APDGREEN: A Green Conversation

APDGreen: A Green Conversation, is an initiative by APDG Member Imogen Ross

‘There are three pillars of sustainability: Environment, Social and Economic and these should be addressed in all production activities. Choosing where we buy items can influence our role in looking after people and the planet.

Social awareness and action within business is ever increasing but transparency and our decisions on what and where we buy is crucial to supporting sustainability globally.’

After the hot bushfires and flood-filled summer we have endured (and survived),so many of us are asking “What can each of us do to ensure that we as designers are not contributing to climate change and ongoing environmental degradation by our practises? How can we as individuals become proactive in shifting our industry’s relationship to constant consumption and destruction? What is ‘best practice’?”

Designers, art directors and art departments are no strangers to being asked to think about re-use and recycling, though it is often more for budget reasons than the planet. As part of the independent film and theatre industry, most of us still design, order, buy, make, use and throw out enormous amounts of materials, both recyclable and not, without much thought as to how we or our creative projects may be held accountable for this further down the line. There are few environmental regulations that cover our industry’s diverse design scope, and project by project, we all play a part.

This thinking is not new. APDG members started instigating sustainable changes in the myriad ways they design and the products they choose to use years ago. Let us build on this knowledge and use an ongoing conversation platform within the APDG to encourage, educate and improve environmentally conscious practices in our private design studios and shared production workspaces. Together we can become an even stronger voice for change.

These ‘green conversations’ may become a regular column here in the APDG newsletter for member’s ideas, suggestions and observations regarding sustainable practices in film, TV, live events and theatre. Different topics and questions will be covered, and feedback from the wider production design community is encouraged, as APDG builds an Environmental Sustainability resource (specific to our industry) together.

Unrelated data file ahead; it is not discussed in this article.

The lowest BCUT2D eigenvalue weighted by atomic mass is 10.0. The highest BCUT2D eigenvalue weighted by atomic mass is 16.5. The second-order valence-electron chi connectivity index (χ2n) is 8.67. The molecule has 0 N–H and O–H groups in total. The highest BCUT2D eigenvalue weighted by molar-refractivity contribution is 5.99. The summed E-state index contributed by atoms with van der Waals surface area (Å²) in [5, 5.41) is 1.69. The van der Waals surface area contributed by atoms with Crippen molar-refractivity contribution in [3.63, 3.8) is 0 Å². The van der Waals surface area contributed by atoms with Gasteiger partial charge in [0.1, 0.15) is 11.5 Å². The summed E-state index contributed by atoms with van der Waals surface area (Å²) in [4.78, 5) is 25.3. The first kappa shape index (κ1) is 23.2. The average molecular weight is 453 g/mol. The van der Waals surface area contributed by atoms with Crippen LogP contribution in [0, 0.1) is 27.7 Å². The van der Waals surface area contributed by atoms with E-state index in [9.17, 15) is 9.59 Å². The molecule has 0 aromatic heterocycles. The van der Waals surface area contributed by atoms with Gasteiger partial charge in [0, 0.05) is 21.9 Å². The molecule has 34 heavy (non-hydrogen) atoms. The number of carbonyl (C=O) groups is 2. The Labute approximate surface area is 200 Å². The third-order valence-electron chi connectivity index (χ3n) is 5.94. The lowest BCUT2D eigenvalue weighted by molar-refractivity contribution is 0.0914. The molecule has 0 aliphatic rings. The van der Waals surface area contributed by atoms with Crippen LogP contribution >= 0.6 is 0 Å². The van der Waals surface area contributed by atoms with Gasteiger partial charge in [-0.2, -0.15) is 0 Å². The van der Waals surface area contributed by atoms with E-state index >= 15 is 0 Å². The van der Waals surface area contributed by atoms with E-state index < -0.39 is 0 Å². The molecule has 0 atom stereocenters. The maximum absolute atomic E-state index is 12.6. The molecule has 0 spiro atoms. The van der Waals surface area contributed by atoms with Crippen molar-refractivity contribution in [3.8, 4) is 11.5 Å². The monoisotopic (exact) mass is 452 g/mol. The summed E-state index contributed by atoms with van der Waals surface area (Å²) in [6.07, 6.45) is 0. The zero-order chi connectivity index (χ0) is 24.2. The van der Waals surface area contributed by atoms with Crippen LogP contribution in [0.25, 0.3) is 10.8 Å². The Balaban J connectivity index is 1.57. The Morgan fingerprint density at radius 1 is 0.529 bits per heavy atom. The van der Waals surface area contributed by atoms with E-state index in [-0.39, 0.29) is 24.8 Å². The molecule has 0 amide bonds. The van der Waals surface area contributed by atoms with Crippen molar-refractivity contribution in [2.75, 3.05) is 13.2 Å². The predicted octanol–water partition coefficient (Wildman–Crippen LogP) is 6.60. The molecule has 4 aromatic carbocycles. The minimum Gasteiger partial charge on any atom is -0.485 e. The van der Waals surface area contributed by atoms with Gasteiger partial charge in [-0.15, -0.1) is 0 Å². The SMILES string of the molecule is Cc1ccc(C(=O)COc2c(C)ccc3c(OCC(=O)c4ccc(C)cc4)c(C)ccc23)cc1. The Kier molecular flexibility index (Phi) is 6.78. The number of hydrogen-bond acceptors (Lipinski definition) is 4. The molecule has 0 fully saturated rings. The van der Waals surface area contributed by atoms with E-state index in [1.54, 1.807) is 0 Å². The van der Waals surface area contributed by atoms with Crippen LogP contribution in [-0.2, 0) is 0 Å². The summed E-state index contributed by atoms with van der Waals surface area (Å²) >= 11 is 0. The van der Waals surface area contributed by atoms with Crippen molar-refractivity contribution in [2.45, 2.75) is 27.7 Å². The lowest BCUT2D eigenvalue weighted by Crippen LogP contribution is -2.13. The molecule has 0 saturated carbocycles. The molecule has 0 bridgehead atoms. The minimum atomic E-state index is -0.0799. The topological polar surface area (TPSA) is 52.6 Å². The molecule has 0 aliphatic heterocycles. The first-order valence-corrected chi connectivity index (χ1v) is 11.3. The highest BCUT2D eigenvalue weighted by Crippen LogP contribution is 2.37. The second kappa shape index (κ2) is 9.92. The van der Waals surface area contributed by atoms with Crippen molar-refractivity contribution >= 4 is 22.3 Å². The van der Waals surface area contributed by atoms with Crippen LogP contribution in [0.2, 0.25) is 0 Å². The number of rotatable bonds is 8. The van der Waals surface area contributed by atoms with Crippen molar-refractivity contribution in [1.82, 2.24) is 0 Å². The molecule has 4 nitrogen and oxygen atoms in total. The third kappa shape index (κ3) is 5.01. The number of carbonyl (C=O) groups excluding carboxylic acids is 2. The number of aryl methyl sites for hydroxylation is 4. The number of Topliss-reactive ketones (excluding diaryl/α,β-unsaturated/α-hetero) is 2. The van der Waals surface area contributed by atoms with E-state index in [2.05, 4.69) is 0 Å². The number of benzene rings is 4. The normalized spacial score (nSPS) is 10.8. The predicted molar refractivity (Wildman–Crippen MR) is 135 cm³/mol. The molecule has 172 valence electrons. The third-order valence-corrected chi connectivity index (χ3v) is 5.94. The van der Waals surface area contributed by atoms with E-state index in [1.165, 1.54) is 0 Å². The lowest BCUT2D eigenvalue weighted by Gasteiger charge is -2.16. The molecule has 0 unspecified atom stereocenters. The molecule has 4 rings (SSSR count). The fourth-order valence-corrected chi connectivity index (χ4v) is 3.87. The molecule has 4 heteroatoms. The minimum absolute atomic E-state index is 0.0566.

“What ongoing design solutions, studio practices or materials have YOU (or your studio/workshop) consciously changed, in response to a need/desire to reduce your carbon footprint?”

This question was recently asked of designers and art directors  working across very different production design practises. Thoughtful and articulate responses flooded in and over the next few APDG newsletters, these will be explored, using the solutions of different design departments as the focus.

To get the ball rolling, sustainability advocate, props master, film programmer and sustainability director for the Environmental Film Festival Australia, Jennifer McAuliffe weighs in with some very clear suggestions for PROPS DEPARTMENTS that encourage conscious on-screen/off screen sustainability actions by reducing single use items on set, responsible sourcing of products and the disposing/rehoming of props during and at the end of a production. 

  • Keep a collection of  high-use props such as Extras’ bags, reusable water bottles, reusable cups, notepads, stationary and other smalls to carry from job to job to reuse. This avoids buying new items, and keeps them in circulation. Tell the actors what you are doing and that this is a way they can help.
  • Buy secondhand and/or hire as a first preference over buying new wherever possible!
  • Present designers and directors with props from sustainable or environmentally friendly brands wherever possible to encourage sustainable procurement conversations within the design process.
  • Where props are created or materials required, try sourcing materials from tip shops, wreckers or recycle/reuse centers (https://recyclingnearyou.com.au/community-recycling-initiatives/)
  • Encourage all the props/office/ storage/costume/art department and workshop spaces to set up and use multiple waste stream bins that feed into available recycling collections: (paper/cardboard and co-mingled), landfill and organics, as well as collecting soft plastics to dispose of through REDcycle [https://www.redcycle.net.au/]. 
  • Suggest alternative recycling streams for ‘hard to recycle’ items with the aim to redirect as much as possible from landfill. Engage with organisations who collect offcuts and materials (eg. Reverse Garbage [https://reversegarbage.org.au/contribute/donate-your-stuff/], and supply them to childcare centers as educational and craft materials. [NB. Many organisations have limited storage capacity, so always check on their websites before the wrap to see what they currently need and will collect.]